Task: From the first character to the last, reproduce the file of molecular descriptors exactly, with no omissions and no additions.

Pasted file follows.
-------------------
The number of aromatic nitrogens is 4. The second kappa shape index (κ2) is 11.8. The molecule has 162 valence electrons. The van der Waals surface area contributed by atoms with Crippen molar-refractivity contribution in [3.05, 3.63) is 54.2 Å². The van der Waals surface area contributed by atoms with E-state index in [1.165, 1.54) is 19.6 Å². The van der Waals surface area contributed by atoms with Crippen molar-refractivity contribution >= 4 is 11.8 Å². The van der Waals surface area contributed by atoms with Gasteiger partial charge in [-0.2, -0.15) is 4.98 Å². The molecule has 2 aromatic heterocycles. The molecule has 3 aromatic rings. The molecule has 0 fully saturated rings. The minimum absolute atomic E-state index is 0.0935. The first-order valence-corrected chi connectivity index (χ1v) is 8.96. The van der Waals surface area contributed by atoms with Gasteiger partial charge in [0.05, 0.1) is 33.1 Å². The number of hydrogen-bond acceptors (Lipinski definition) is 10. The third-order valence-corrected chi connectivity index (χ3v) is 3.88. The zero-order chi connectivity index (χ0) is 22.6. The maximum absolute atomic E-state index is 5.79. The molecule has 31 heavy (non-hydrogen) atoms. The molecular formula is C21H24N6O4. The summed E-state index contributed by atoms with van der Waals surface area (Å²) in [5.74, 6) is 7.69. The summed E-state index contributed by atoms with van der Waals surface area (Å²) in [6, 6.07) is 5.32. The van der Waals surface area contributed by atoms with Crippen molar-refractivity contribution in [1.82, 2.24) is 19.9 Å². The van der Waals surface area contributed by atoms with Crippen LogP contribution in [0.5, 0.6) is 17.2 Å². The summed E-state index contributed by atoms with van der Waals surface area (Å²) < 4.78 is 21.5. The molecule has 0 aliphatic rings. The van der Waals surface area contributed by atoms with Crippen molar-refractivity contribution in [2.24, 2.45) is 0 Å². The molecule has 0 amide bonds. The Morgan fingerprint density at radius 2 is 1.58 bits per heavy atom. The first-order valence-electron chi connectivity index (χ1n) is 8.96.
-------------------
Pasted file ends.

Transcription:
The number of aromatic nitrogens is 4. The second kappa shape index (κ2) is 11.8. The molecule has 162 valence electrons. The van der Waals surface area contributed by atoms with Crippen molar-refractivity contribution in [3.05, 3.63) is 54.2 Å². The van der Waals surface area contributed by atoms with E-state index in [1.165, 1.54) is 19.6 Å². The van der Waals surface area contributed by atoms with Crippen molar-refractivity contribution >= 4 is 11.8 Å². The van der Waals surface area contributed by atoms with Gasteiger partial charge in [-0.2, -0.15) is 4.98 Å². The molecule has 2 aromatic heterocycles. The molecule has 3 aromatic rings. The molecule has 0 fully saturated rings. The minimum absolute atomic E-state index is 0.0935. The first-order valence-corrected chi connectivity index (χ1v) is 8.96. The van der Waals surface area contributed by atoms with Gasteiger partial charge in [0.05, 0.1) is 33.1 Å². The number of hydrogen-bond acceptors (Lipinski definition) is 10. The third-order valence-corrected chi connectivity index (χ3v) is 3.88. The zero-order chi connectivity index (χ0) is 22.6. The maximum absolute atomic E-state index is 5.79. The molecule has 31 heavy (non-hydrogen) atoms. The molecular formula is C21H24N6O4. The summed E-state index contributed by atoms with van der Waals surface area (Å²) in [5.74, 6) is 7.69. The summed E-state index contributed by atoms with van der Waals surface area (Å²) in [6, 6.07) is 5.32. The van der Waals surface area contributed by atoms with Crippen molar-refractivity contribution in [1.82, 2.24) is 19.9 Å². The van der Waals surface area contributed by atoms with Crippen LogP contribution in [0.5, 0.6) is 17.2 Å². The summed E-state index contributed by atoms with van der Waals surface area (Å²) < 4.78 is 21.5. The molecule has 0 aliphatic rings. The van der Waals surface area contributed by atoms with Crippen molar-refractivity contribution in [2.24, 2.45) is 0 Å². The molecule has 0 amide bonds. The Morgan fingerprint density at radius 2 is 1.58 bits per heavy atom. The first-order valence-electron chi connectivity index (χ1n) is 8.96.